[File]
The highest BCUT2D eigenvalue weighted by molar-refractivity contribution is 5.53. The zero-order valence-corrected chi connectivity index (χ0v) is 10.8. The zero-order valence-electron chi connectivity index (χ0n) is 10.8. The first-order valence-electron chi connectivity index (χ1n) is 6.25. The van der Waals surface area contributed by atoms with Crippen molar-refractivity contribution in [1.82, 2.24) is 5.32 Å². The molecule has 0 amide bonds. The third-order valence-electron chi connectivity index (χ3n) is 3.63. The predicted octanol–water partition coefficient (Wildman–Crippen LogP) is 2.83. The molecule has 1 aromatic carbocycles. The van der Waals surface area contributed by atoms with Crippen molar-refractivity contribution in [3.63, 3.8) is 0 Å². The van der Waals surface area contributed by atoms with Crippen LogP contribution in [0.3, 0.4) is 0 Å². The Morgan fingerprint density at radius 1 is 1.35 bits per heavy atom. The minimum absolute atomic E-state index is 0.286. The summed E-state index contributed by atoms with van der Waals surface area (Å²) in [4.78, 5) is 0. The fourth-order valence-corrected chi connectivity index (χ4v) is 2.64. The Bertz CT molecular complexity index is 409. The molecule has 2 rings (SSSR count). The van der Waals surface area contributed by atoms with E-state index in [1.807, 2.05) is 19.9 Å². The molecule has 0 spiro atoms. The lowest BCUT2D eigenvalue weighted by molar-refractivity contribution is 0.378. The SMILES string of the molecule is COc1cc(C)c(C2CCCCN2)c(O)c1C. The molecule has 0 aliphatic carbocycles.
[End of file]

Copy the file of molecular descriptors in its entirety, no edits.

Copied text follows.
The highest BCUT2D eigenvalue weighted by molar-refractivity contribution is 5.53. The zero-order valence-corrected chi connectivity index (χ0v) is 10.8. The zero-order valence-electron chi connectivity index (χ0n) is 10.8. The first-order valence-electron chi connectivity index (χ1n) is 6.25. The van der Waals surface area contributed by atoms with Crippen molar-refractivity contribution in [1.82, 2.24) is 5.32 Å². The molecule has 0 amide bonds. The third-order valence-electron chi connectivity index (χ3n) is 3.63. The predicted octanol–water partition coefficient (Wildman–Crippen LogP) is 2.83. The molecule has 1 aromatic carbocycles. The van der Waals surface area contributed by atoms with Crippen molar-refractivity contribution in [3.63, 3.8) is 0 Å². The van der Waals surface area contributed by atoms with Crippen LogP contribution in [0.3, 0.4) is 0 Å². The Morgan fingerprint density at radius 1 is 1.35 bits per heavy atom. The minimum absolute atomic E-state index is 0.286. The summed E-state index contributed by atoms with van der Waals surface area (Å²) in [4.78, 5) is 0. The fourth-order valence-corrected chi connectivity index (χ4v) is 2.64. The Bertz CT molecular complexity index is 409. The molecule has 2 rings (SSSR count). The van der Waals surface area contributed by atoms with E-state index in [1.807, 2.05) is 19.9 Å². The molecule has 0 spiro atoms. The lowest BCUT2D eigenvalue weighted by molar-refractivity contribution is 0.378. The SMILES string of the molecule is COc1cc(C)c(C2CCCCN2)c(O)c1C. The molecule has 0 aliphatic carbocycles.